I can’t tell you how many times I have heard this from couples during a session. Something big happens between them, like one person cheated, the offending party apologizes but the difficulty continues and the person who said sorry wonders why. The person who got hurt wants to feel better. The person who has apologized becomes exasperated because he or she feels they have done everything they can. “I said I was sorry. What else do you want from me?”
Unfortunately this is frustrating for both people. Each person wants to feel better, yet both feel like something is unfinished. The person who hurt the other wants to make their partner whole, but the words “I am sorry” are just not enough. Why not? Why aren’t they enough? Why isn’t just saying I am sorry for what I have done to you enough?
If it were enough we wouldn’t be talking about what isn’t finished. And what’s not finished is the healing that the wounded feels and continues to experience. The person who got wounded is usually in some deep pain. When the person who caused the hurt says “I am sorry”, that usually lifts the guilt of the person who offended, but it doesn’t begin to heal the deep pain the offense caused. That’s why just saying “I am sorry” is not enough.
So what would be enough? What can couples do to really fix a gaping whole that exists between them? The first thing I like to help couples do is understand what happened. It’s much deeper than explaining what a person did to the other. Often couples feel that if they talk about the problem one time, it’s all done. Unfortunately many couples will delve into a difficult topic, talk about it once, and then both will feel the issue is settled. But it’s not. I know that the first conversation is crucial, but it is only a very first baby step. That’s all, just one little tiny baby step.
Think about it. You are wounded by your partner’s infidelity. You are devastated and you don’t know if you can forgive and forget at this moment. Your world is rocked and you aren’t sure if you will even be able to go on living with this person. Now your mate sees your condition and says to you, “I love you. I am so sorry for what I have done. Will you forgive me?”
In a moment of feeling lost and alone you hear those words and they feel like medicine on a very hurt heart. Your partner says he or she is sorry, that they love you, and that they want you to forgive them. They promise they will not leave you and they deeply emphasize how truly sorry they are for hurting you. You feel so sad and lost you just want to make everything better, like it was before you were wounded. You want this so much you say with all the hope in the world, “Yes. I forgive you. I love you too.”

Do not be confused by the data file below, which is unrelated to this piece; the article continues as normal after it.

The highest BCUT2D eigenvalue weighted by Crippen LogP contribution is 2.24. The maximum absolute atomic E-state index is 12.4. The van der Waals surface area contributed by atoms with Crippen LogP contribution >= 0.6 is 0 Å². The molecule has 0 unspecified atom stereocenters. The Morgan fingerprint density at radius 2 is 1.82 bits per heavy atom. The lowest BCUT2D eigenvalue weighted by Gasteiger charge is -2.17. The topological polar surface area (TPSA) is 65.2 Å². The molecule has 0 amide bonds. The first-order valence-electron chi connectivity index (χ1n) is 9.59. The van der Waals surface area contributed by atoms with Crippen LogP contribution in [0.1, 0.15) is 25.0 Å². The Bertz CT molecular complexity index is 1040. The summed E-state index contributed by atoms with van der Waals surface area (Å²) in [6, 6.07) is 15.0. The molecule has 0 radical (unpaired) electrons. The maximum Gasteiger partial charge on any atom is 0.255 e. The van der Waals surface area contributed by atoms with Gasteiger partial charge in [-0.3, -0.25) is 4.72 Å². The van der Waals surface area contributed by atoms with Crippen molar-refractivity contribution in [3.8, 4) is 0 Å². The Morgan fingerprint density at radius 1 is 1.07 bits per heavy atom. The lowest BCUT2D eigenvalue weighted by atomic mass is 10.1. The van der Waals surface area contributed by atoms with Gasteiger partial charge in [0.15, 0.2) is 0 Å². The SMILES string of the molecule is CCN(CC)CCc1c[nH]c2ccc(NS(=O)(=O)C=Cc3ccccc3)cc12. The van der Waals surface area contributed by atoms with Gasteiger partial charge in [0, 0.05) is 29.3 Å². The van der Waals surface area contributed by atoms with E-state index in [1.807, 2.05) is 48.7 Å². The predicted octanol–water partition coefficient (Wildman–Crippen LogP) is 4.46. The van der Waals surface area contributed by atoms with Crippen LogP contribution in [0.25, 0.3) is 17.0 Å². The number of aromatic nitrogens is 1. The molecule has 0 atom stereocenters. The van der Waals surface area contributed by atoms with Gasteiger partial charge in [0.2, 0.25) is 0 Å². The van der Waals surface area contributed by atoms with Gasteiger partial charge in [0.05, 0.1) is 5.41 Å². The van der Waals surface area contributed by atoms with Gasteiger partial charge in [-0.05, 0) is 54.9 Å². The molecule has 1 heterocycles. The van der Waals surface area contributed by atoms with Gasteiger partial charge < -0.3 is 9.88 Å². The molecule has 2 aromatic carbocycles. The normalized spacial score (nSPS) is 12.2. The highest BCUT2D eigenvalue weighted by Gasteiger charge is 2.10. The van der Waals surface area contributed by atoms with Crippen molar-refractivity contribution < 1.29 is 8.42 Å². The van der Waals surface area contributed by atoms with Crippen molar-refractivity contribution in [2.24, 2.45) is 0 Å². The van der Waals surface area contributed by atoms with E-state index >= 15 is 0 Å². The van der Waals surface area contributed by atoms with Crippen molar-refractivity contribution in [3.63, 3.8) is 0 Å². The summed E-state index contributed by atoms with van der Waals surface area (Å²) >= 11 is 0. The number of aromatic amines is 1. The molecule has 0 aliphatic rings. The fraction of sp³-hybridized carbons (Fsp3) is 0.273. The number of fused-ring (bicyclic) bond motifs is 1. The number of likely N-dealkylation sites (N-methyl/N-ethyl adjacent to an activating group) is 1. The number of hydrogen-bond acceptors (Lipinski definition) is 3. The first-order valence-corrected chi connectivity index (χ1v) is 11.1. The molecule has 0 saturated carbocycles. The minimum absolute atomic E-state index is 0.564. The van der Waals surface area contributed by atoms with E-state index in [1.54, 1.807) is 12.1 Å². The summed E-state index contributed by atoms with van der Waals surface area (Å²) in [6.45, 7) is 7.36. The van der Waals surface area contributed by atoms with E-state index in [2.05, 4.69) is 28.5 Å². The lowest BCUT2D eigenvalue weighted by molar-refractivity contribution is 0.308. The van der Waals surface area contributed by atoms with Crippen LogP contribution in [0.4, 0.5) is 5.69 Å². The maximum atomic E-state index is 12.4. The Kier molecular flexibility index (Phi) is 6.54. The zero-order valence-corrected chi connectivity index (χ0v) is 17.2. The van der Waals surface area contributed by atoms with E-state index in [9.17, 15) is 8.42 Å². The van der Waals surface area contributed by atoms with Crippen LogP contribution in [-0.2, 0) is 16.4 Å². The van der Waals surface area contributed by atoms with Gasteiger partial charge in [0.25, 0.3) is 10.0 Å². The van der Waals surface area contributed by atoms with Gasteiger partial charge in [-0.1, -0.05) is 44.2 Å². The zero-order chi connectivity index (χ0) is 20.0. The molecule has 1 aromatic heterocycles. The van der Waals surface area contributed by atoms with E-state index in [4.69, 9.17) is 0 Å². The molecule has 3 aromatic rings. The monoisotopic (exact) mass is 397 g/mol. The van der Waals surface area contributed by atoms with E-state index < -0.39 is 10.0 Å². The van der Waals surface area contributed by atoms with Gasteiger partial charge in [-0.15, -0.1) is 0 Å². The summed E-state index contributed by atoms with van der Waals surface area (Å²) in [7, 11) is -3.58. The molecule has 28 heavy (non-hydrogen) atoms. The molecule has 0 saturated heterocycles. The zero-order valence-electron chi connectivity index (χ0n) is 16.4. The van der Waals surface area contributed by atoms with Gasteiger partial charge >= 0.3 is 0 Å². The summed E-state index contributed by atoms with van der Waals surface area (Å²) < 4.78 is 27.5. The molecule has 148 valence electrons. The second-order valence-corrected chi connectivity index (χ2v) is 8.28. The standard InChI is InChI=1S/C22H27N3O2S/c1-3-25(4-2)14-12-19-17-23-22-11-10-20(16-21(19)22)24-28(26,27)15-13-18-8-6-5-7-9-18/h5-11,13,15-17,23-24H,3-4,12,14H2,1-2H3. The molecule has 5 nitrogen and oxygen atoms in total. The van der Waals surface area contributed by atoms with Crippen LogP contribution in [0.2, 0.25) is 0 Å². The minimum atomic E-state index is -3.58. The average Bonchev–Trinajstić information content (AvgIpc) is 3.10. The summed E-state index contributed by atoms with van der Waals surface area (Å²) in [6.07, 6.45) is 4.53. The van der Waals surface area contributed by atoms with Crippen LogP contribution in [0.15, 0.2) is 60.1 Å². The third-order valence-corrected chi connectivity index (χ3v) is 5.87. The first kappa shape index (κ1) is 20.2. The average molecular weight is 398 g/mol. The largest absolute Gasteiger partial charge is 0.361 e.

And for the moment you really believe you will be OK. In that one magical moment you hope you will be able to go back to the way you were and make everything the way it was before the affair, before you knew any of this.
And everything is OK for that moment. But that moment doesn’t last very long because in your mind the next image you have is of your partner with the other person. You start to wonder when he or she stopped being faithful to you and became interested in another. You start to think about times when he or she might have lied to you. You begin to wonder about the moments you might have suspected something but you brushed it aside because you believed they would never do anything like that to you. You knew in your heart they could never do anything like that to you.
You live afraid that everything you know is crumbling and you don’t know what to do. You can’t move. You live in disbelief that the one who you committed yourself to has been unfaithful. You try and bring up some of these feelings because they are eating you alive. You try and talk to your mate but when you bring up the subject he or she gets angry and says, “I already said I was sorry. What else can I do?”
Healing after a breach like infidelity takes time and work. An apology is a place to start, but that is all it does; it open the door to the next process. And that next step includes understanding what happened, for both people, and asking all the hard questions like, “Do you still want me?”
© Copyright 2011 by Linda Nusbaum, MA, MFT. All Rights Reserved. Permission to publish granted to GoodTherapy.org.
The preceding article was solely written by the author named above. Any views and opinions expressed are not necessarily shared by GoodTherapy.org. Questions or concerns about the preceding article can be directed to the author or posted as a comment below.